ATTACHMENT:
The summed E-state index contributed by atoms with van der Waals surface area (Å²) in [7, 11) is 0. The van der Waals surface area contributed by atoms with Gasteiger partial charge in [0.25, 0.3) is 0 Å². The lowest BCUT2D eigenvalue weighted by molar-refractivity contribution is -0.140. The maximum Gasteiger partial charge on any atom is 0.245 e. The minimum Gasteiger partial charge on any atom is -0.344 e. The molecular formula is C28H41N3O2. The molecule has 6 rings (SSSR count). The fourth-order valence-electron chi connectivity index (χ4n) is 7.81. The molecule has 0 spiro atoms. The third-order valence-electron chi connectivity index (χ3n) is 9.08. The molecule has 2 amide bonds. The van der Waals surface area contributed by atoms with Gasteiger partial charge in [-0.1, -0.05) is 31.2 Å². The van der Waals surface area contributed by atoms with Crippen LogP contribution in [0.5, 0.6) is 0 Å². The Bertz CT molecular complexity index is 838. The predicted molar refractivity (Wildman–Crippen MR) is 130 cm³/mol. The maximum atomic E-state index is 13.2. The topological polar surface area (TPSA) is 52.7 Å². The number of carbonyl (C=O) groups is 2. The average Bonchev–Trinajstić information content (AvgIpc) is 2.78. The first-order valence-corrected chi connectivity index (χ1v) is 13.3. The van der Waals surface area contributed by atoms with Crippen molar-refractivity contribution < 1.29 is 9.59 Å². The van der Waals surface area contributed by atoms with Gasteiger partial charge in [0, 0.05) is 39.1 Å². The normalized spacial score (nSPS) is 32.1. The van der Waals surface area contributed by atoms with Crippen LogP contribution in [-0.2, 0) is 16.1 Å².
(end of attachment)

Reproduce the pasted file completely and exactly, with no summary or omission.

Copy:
The summed E-state index contributed by atoms with van der Waals surface area (Å²) in [7, 11) is 0. The van der Waals surface area contributed by atoms with Gasteiger partial charge in [0.25, 0.3) is 0 Å². The lowest BCUT2D eigenvalue weighted by molar-refractivity contribution is -0.140. The maximum Gasteiger partial charge on any atom is 0.245 e. The minimum Gasteiger partial charge on any atom is -0.344 e. The molecular formula is C28H41N3O2. The molecule has 6 rings (SSSR count). The fourth-order valence-electron chi connectivity index (χ4n) is 7.81. The molecule has 0 spiro atoms. The third-order valence-electron chi connectivity index (χ3n) is 9.08. The molecule has 2 amide bonds. The van der Waals surface area contributed by atoms with Gasteiger partial charge in [-0.1, -0.05) is 31.2 Å². The van der Waals surface area contributed by atoms with Crippen LogP contribution in [0.5, 0.6) is 0 Å². The Bertz CT molecular complexity index is 838. The predicted molar refractivity (Wildman–Crippen MR) is 130 cm³/mol. The maximum atomic E-state index is 13.2. The topological polar surface area (TPSA) is 52.7 Å². The number of carbonyl (C=O) groups is 2. The average Bonchev–Trinajstić information content (AvgIpc) is 2.78. The first-order valence-corrected chi connectivity index (χ1v) is 13.3. The van der Waals surface area contributed by atoms with Crippen molar-refractivity contribution < 1.29 is 9.59 Å². The van der Waals surface area contributed by atoms with Gasteiger partial charge in [0, 0.05) is 39.1 Å². The normalized spacial score (nSPS) is 32.1. The van der Waals surface area contributed by atoms with Crippen LogP contribution in [-0.2, 0) is 16.1 Å².